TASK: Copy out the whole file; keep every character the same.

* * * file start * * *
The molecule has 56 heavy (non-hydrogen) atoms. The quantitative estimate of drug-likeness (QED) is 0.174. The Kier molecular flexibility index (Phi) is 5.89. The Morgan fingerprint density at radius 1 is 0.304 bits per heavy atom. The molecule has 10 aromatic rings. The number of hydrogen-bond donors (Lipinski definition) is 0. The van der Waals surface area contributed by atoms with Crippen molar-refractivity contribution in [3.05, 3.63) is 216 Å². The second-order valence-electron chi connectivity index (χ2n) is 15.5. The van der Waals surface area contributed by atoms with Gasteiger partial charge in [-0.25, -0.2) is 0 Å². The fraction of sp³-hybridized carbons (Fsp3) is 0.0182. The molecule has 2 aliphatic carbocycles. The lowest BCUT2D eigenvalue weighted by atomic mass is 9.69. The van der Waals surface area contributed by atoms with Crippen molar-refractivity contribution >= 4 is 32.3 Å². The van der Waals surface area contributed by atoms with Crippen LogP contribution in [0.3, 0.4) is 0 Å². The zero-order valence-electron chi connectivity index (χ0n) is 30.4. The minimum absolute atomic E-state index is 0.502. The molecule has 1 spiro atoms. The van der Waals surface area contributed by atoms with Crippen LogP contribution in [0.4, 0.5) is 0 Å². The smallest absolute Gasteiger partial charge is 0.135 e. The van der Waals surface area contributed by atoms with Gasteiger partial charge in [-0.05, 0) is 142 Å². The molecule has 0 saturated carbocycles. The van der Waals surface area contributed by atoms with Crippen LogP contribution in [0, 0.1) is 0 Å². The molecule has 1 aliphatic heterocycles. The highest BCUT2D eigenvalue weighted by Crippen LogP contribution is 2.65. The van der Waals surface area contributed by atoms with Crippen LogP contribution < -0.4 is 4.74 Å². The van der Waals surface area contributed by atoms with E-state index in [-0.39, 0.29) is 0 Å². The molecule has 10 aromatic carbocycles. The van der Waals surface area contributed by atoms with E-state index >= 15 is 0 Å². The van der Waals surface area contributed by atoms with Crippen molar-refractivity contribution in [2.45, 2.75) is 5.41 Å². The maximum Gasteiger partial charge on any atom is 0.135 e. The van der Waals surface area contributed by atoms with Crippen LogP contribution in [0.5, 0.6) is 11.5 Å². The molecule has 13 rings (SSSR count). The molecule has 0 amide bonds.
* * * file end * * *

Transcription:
The molecule has 56 heavy (non-hydrogen) atoms. The quantitative estimate of drug-likeness (QED) is 0.174. The Kier molecular flexibility index (Phi) is 5.89. The Morgan fingerprint density at radius 1 is 0.304 bits per heavy atom. The molecule has 10 aromatic rings. The number of hydrogen-bond donors (Lipinski definition) is 0. The van der Waals surface area contributed by atoms with Crippen molar-refractivity contribution in [3.05, 3.63) is 216 Å². The second-order valence-electron chi connectivity index (χ2n) is 15.5. The van der Waals surface area contributed by atoms with Gasteiger partial charge in [-0.25, -0.2) is 0 Å². The fraction of sp³-hybridized carbons (Fsp3) is 0.0182. The molecule has 2 aliphatic carbocycles. The lowest BCUT2D eigenvalue weighted by atomic mass is 9.69. The van der Waals surface area contributed by atoms with Crippen molar-refractivity contribution >= 4 is 32.3 Å². The van der Waals surface area contributed by atoms with Crippen LogP contribution in [0.3, 0.4) is 0 Å². The zero-order valence-electron chi connectivity index (χ0n) is 30.4. The minimum absolute atomic E-state index is 0.502. The molecule has 1 spiro atoms. The van der Waals surface area contributed by atoms with Crippen LogP contribution in [0.4, 0.5) is 0 Å². The smallest absolute Gasteiger partial charge is 0.135 e. The van der Waals surface area contributed by atoms with Gasteiger partial charge in [-0.05, 0) is 142 Å². The molecule has 0 saturated carbocycles. The van der Waals surface area contributed by atoms with Crippen LogP contribution in [0, 0.1) is 0 Å². The molecule has 1 aliphatic heterocycles. The highest BCUT2D eigenvalue weighted by Crippen LogP contribution is 2.65. The van der Waals surface area contributed by atoms with Crippen LogP contribution < -0.4 is 4.74 Å². The van der Waals surface area contributed by atoms with E-state index in [-0.39, 0.29) is 0 Å². The molecule has 10 aromatic carbocycles. The van der Waals surface area contributed by atoms with E-state index >= 15 is 0 Å². The van der Waals surface area contributed by atoms with Crippen molar-refractivity contribution in [2.45, 2.75) is 5.41 Å². The maximum Gasteiger partial charge on any atom is 0.135 e. The van der Waals surface area contributed by atoms with Crippen LogP contribution in [0.5, 0.6) is 11.5 Å². The molecule has 13 rings (SSSR count). The molecule has 0 amide bonds.